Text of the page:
Frequently Asked Questions about the National Archives
Is it free?
Yes, there is no charge for visiting the National Archives – charges are incurred only in the case of purchasing photocopying cards or paying for photocopies of documents.
Do I have to book to visit?
If you bring photographic identification and proof of address, you will be issued with a reader’s ticket that will allow you to use all the facilities without booking. If you are coming as part of a group for a visit or after-hours talk, you will need to contact us in advance.
What are the opening hours and closure dates of the National Archives during 2013?
The Reading Room of the National Archives is open from Monday to Friday, 9.15 till 17.00, to members of the public in possession of a valid reader’s ticket. Documents may be ordered by readers from 9.15-12.15 and 13.30-16.00 daily.
The Reading Room will be closed on the following days during 2013:
1 January: public holiday
18 March: public holiday
29 March: public holiday
1 April: public holiday
6 May: public holiday
3 June: public holiday
5 August: public holiday
28 October: public holiday
4-6 December: media preview
24 December (pm)-27 December 2013 and 1 January 2014: closure for Christmas 2013 and New Year 2014
Does the National Archives have a carpark?
No parking facilities are available on site and on-street parking in the vicinity of the National Archives is restricted. However, there are commercial multistorey carparks nearby at St Stephen’s Green and Christchurch Place.
Does the National Archives have a restaurant?
While there are vending machines available in the National Archives, we do not have a restaurant – however, there are restaurants, cafés and shops in the vicinity of Bishop Street.
How do I apply for a reader’s ticket?
A reader’s ticket, which is free of charge, may be obtained either by filling out an application form online or on arrival in our reception area. The tickets are issued for periods of up to three years and are not valid in other research institutions.
Readers are requested to bring with them on their first visit, photographic identification and proof of address to facilitate the ticketing procedure. Valid photographic identification includes a passport; driver’s licence; (international) student card; social security card; travel pass and employment ID. Proof of address may include a utility bill and must not be older than six months. Please consult the Proof of identity and address guidelines for the list of documents which are acceptable in order to obtain a reader’s ticket.
Where do I start my research?
To help you learn more about the records we hold, our website provides information about:
- Archives held (including sources for genealogy)
- Research guides and articles
- Search the archives (online catalogue)
- Related agencies in Ireland and worldwide
Visit the National Archives
If you would like to visit us, our website provides information about:
- Our opening hours, document ordering times and closure dates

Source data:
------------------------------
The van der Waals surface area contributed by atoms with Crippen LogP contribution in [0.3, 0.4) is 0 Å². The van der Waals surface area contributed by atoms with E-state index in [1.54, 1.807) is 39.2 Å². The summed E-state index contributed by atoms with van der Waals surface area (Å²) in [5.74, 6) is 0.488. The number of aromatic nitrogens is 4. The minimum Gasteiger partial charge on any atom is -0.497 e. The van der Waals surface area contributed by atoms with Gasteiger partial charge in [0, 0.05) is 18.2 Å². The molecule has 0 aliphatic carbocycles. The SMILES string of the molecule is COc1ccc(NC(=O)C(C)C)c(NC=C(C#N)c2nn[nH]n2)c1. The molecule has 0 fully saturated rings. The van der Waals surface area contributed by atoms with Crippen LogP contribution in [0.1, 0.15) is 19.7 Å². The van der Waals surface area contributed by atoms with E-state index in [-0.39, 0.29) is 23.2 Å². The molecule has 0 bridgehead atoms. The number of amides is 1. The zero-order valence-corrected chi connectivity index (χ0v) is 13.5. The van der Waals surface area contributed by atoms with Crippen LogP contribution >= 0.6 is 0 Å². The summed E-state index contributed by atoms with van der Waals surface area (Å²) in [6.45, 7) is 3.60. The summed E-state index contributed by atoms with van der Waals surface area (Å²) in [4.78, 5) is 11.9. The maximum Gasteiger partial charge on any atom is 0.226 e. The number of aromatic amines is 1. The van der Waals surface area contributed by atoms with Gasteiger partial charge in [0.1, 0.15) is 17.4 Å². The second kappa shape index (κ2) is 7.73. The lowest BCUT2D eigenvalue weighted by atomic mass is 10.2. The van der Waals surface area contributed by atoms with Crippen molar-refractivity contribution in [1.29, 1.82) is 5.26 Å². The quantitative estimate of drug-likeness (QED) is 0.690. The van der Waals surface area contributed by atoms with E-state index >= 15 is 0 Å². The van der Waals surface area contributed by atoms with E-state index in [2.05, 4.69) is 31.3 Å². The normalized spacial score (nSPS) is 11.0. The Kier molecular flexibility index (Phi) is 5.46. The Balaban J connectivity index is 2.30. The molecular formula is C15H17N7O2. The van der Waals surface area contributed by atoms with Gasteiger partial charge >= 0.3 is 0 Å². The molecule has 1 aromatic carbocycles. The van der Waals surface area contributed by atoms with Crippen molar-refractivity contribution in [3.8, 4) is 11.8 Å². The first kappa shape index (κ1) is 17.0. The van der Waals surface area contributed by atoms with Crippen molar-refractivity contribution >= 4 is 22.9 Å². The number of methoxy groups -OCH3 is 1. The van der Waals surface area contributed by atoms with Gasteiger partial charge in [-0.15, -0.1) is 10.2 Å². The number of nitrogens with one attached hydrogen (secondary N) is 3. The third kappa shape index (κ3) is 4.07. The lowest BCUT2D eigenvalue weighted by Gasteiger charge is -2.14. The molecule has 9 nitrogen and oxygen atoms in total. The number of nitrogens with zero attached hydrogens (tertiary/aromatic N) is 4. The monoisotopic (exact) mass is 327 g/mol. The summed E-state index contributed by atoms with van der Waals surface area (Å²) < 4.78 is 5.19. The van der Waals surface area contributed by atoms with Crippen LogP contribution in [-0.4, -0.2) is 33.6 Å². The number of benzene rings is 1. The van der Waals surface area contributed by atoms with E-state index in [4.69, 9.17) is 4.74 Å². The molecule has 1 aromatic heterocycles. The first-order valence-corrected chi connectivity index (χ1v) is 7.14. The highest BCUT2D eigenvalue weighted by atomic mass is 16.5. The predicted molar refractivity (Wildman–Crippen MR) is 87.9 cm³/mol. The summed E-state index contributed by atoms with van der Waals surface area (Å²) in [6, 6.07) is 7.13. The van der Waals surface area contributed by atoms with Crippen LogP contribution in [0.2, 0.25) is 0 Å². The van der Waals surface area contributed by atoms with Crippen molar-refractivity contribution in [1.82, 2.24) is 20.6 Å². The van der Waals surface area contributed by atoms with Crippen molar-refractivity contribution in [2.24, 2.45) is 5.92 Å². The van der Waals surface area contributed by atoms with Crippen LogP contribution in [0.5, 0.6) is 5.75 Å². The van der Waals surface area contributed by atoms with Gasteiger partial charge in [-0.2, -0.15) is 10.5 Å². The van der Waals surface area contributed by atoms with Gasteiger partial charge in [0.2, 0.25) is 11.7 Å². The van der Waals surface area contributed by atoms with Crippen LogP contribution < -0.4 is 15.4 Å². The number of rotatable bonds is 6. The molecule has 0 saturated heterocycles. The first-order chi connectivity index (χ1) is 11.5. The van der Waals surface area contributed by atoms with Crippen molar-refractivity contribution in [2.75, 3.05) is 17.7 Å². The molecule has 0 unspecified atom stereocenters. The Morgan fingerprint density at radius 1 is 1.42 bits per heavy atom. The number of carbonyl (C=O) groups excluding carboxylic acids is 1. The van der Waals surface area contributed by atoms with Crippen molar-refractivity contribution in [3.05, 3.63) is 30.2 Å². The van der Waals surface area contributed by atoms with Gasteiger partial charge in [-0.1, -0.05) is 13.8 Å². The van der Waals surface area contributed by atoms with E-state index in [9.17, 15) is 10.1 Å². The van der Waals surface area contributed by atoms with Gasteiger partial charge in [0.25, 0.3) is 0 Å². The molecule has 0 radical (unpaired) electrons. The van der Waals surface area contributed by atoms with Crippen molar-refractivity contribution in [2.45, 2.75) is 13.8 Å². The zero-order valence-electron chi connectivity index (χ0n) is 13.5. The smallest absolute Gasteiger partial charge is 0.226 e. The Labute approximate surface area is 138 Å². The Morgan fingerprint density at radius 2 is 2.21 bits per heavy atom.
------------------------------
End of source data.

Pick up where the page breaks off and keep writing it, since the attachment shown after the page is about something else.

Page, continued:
- How to obtain a reader’s ticket
- How to order and consult records in our Reading Room
Does the National Archives carry out research for members of the public?
No, the staff of the National Archives and its Genealogy Service cannot undertake research on behalf of members of the public. However, the Genealogy Service, staffed by professional genealogists, provides a short personal consultation service free of charge to visitors who are researching their family tree. In addition, there are professional researchers listed in the Genealogy section who undertake paid genealogical and historical research. The National Archives does not accept any responsibility for either the work done or the fees charged by the professional researchers.
Can I obtain copies of records?
Subject to the terms of the Copyright and Related Rights Act, 2000, yes, we can provide copies of documents generally in the form of photocopies, copies from microforms and copies from digital images. Bound volumes, maps or fragile documents cannot be photocopied and alternative methods of copying should be discussed with the Duty Archivist. For further details on ordering, fees and postage etc, please see Obtain copies of archives.
How far back can I trace my Irish ancestors?
The extent to which you can trace your ancestors depends very much on the information already known about the person in question. For further guidance on genealogy, please see Getting started.
Frequently Asked Questions about our website
What can I do on this website?
- View a selection of original documents online
- Search our finding aids (online catalogue)
- Explore and find out more about our holdings
Is it free?
Yes, there is no charge for viewing original documents online or conducting searches in our online catalogue.
Can I see documents online?
Other than the documents available to view as images in our Digital resources section, original documents are not available on our website. However, our online catalogue of records can be searched and we also welcome and encourage members of the public to visit us and consult the records themselves in our Reading Room.
Our website provides general information about the work we do, the range of our holdings, the main sources of material available for research and the services we provide to both the Government and the public.